We advocate for the responsible and accessible placement of Opioid Treatment Centers, with a balanced attention toward broad social impact.
SOS favors a local approach to drug treatment rather than a regional one. Local communities can better care for people in a local setting, rather than build an ever-growing population of drug treatment commuters. People in need of treatment are better served near their homes and jobs too! It will cause less disruption to their already fragile lives.
Quality of life and access to care are not mutually exclusive. The past success in Sequim has already demonstrated this fact. A major policy change is unwarranted, especially one driven by a profit motive.
Right-sized drug treatment options strategically placed are a sensible approach. A Regional MEGA facility irresponsibly located in the retail core of Sequim is not. It's a misguided approach fraught with dangerous consequences.
Our concerns include impact to both the local community and the recovery community as connected, compassionate and integrated members of society.
Save Our Sequim observes a disconnect in public policy that has taken
a one-sided approach to this crisis.
Through research and education we hope to bring these concerns to light and foster a
Listen Here - SOS on the Lars Larson Show!
Can we find a balance?
Sequim is a small town of 7,481 people on the north shore of Washington State’s Olympic Peninsula. As a quiet retirement community with a median age 49% above the WA state average, Sequim is home to the world-famous annual Lavender Festival and a thriving tourism industry. Sequim is also a rural farming community with deep pioneer roots. Many of the same families who founded this town have lived here for generations.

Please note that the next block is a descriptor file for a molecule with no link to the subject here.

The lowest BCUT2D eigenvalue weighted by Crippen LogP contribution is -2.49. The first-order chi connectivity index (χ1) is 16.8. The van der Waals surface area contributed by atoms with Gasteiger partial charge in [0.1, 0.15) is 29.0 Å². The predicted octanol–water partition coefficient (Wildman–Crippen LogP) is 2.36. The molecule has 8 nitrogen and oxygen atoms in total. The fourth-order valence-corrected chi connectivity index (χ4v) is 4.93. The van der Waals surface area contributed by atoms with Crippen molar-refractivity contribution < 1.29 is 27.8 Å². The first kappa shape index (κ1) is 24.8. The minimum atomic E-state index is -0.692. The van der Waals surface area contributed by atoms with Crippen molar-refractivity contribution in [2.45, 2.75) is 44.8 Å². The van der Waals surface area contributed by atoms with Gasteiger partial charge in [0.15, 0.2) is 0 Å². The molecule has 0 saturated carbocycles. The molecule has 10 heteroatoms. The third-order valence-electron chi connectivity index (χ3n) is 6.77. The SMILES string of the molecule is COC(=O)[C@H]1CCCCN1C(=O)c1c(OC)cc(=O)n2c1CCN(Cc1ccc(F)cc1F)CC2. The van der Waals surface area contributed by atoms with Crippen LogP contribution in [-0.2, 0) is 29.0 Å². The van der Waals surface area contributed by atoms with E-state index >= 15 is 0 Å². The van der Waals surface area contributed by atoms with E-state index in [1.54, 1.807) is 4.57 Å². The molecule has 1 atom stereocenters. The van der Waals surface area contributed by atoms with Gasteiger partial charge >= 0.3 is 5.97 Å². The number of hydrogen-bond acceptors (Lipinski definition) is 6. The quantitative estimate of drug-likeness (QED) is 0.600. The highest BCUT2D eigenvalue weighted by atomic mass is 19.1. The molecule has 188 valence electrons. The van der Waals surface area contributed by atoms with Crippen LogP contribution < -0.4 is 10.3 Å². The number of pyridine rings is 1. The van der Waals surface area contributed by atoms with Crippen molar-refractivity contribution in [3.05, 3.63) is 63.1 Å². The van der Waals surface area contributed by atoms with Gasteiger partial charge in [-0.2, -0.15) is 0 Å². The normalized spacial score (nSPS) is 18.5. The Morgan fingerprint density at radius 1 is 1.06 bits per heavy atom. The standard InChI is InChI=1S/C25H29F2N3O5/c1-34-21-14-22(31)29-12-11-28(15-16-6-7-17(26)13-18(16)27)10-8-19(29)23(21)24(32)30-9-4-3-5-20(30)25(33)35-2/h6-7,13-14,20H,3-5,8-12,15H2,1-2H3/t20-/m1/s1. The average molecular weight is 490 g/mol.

Our small and well-integrated Recovery Community currently has easy and abundant access to a variety of care focused on addiction treatment. Local clinics offer Medication-Assisted Treatment (MAT), counseling and outpatient services which boast an incredibly high 70-80% rate of success! We frequently monitor these facilities to ensure ongoing availability to treatment. We encourage this local approach to Substance Use Disorder (SUD) treatment which has a proven track record. We do NOT endorse an enormous Regional center recently proposed which would uproot this working system of care already in place.
Save Our Sequim is a 501(c)(4) nonprofit corporation.
Donations are not tax deductible.
We are a nonpolitical organization and do not endorse or support candidates, ballot initiatives or referendums.
Contact us at - Phone 360-582-6379
The Struggle Between Power and Balance
In an unfortunate turn of events, public officials in concert with a local Tribal Developer propose to place a +17,000 square foot Regional Opioid Treatment Center in the heart of tiny Sequim. This facility would bring daily commuters into Sequim for drug treatment in a number exceeding 5% of the city's population. Collected from a vast 4,000 square mile service area, some drivers will travel 1-2 hours each way for their daily dose of methadone or buprenorphine.
This is not a viable solution for local OR regional SUD care needs.
Local care would better serve ALL recovering addicts near their homes and work
Potential exists to increase OR establish new local providers if necessary
Currently, the existing local capacity far exceeds need throughout the service area.
What's more, the Developer has plans to expand this facility in Phase II by an additional 10,000 square feet with added capacity that is not warranted. Phase II will also include a 25,000 square foot inpatient psychological hospital and detox center! This kind of project is better suited near a hospital - The nearby city of Port Angeles seems a fantastic location choice for this needed facility, near an established hospital and close to emergency services. Not in a small rural town with limited public services and NO hospital or emergency room.
Local officials will not even consider an appropriate impact study to evaluate the most reasonable approach. What are they hiding? What are they afraid of? More important, who's side are they on? This kind of study should be required whenever high impact public services are proposed. Please consider supporting Save Our Sequim as we press for a sensible solution to this issue. Legal costs have already topped $100,000. Will you please consider a donation?